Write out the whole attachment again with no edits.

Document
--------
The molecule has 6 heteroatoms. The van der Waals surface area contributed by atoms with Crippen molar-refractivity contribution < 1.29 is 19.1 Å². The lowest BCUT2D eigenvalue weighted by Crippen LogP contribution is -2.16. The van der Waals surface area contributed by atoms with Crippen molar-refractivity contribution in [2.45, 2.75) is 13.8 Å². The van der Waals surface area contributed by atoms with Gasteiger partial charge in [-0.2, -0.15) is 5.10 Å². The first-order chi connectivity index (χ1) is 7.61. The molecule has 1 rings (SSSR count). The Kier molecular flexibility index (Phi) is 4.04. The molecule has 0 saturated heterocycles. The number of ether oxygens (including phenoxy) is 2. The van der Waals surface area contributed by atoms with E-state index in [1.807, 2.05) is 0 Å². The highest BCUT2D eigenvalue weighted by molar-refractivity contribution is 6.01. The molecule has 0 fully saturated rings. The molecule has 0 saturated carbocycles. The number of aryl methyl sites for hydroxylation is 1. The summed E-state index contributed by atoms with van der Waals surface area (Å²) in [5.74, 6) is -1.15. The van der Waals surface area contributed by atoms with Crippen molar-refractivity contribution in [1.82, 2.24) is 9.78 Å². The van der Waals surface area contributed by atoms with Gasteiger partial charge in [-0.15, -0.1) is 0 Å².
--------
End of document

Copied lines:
The molecule has 6 heteroatoms. The van der Waals surface area contributed by atoms with Crippen molar-refractivity contribution < 1.29 is 19.1 Å². The lowest BCUT2D eigenvalue weighted by Crippen LogP contribution is -2.16. The van der Waals surface area contributed by atoms with Crippen molar-refractivity contribution in [2.45, 2.75) is 13.8 Å². The van der Waals surface area contributed by atoms with Gasteiger partial charge in [-0.2, -0.15) is 5.10 Å². The first-order chi connectivity index (χ1) is 7.61. The molecule has 1 rings (SSSR count). The Kier molecular flexibility index (Phi) is 4.04. The molecule has 0 saturated heterocycles. The number of ether oxygens (including phenoxy) is 2. The van der Waals surface area contributed by atoms with E-state index in [1.807, 2.05) is 0 Å². The highest BCUT2D eigenvalue weighted by molar-refractivity contribution is 6.01. The molecule has 0 fully saturated rings. The molecule has 0 saturated carbocycles. The number of aryl methyl sites for hydroxylation is 1. The summed E-state index contributed by atoms with van der Waals surface area (Å²) in [5.74, 6) is -1.15. The van der Waals surface area contributed by atoms with Crippen molar-refractivity contribution in [1.82, 2.24) is 9.78 Å². The van der Waals surface area contributed by atoms with Gasteiger partial charge in [-0.15, -0.1) is 0 Å².